It doesn’t look good for fans who want to see George Springer return to the Houston Astros.
It may be several weeks before we know where impending free agent George Springer will be playing baseball in 2021. Nothing is set in stone until pen is put to paper, of course, but from everything we’ve heard lately, it’s not looking likely that he will return to the Houston Astros next year.
Of course Houston fans want him back, and understandably so. He was the first big time prospect to come out of the franchise’s rebuild and has been one of the most important players in this team’s success since 2015. He’s an excellent hitter, strong defender and has a winning personality. He also has a World Series MVP trophy to his name, so fans would love nothing more than to see him play the next several years with the Astros.
Unfortunately, as things stand right now, that’s not looking likely to be the case. The most recent bit of news is this tweet which suggests Springer simply does not want to return to Houston, with a desire to be closer to home among the chief reasons. With the aftermath of the sign stealing scandal likely to hang like a dark cloud over this franchise for the foreseeable future, it’s understandable that he might want to move on to greener pastures.
As we’ve seen, players who leave the Astros somehow miraculously avoid the derision and scorn of so-called baseball fans. Marwin Gonzalez was one of the chief beneficiaries of the trash can scheme, and he’s enjoyed a largely hate-free couple of years in Minnesota. Springer would undoubtedly be welcomed by any fan base with open arms, with everyone happy to forgive his transgressions the second he puts on a different uniform.
Astros Seem Resigned
There’s more to it than just one tweet, though. GM James Click’s recent comments suggested that he wasn’t particularly optimistic about the team’s chances of retaining Springer. Whether that’s because he knows Springer wants to leave or whether he himself would rather use the payroll space on other players, Click didn’t sound like someone who was expecting the star outfielder to return.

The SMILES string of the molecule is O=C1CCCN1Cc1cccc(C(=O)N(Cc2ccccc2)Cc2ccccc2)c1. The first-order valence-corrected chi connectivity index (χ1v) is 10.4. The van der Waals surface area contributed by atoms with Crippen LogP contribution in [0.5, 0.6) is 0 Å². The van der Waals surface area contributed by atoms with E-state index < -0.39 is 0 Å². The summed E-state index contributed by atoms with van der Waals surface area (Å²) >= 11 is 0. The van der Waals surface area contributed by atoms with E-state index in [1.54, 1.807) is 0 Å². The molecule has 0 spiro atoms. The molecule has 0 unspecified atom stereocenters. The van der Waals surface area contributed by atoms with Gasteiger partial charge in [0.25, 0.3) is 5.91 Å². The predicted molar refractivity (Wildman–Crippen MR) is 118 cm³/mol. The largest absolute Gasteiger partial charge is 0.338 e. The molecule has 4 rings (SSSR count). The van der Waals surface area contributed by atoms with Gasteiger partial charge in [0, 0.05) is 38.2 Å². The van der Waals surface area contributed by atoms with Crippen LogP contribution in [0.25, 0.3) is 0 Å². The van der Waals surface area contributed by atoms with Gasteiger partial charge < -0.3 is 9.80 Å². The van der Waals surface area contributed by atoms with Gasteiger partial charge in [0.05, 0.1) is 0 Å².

From his perspective, it makes sense. We’ve long known that the Astros don’t have the money to retain both Springer and Michael Brantley, and Click has talked about the importance of having payroll flexibility. A huge long-term contract for Springer wouldn’t allow that flexibility, but a shorter and cheaper deal for Brantley would allow Click to bring on an additional outfielder to play center, someone like Kevin Pillar or maybe even Jackie Bradley Jr — two outfielders for the price of one.
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Springer has always stayed mum on his plans. Earlier in the year when asked about his offseason intentions, Springer never really answered, always saying he was focused on the season at hand. Meanwhile his teammate Yuli Gurriel was adamant about his desire to return to the Astros, and he in fact did end up signing a contract extension.
There may also be some lingering resentment over the fact that the Astros delayed Springer’s major league debut in 2014 in an effort to manipulate his service time and give them an extra year of club control. Houston wasn’t the only team to do this, of course, and it was within the rules, but that doesn’t mean players are happy about it. If the Astros had him on the Opening Day roster in 2014 instead of waiting until mid-April to call him up, he would’ve been a free agent last offseason and would have made more money than he has to date.
Regardless of the reasons, the bottom line is it doesn’t look good for fans who want Springer back in the orange and blue. He looks to have one foot out the door already, and several other teams are likely to have interest in him. At this point, it looks like the only way for Springer to re-sign with Houston is if owner Jim Crane were to step in and give him a blank check, but there’s no indication of whether that will happen.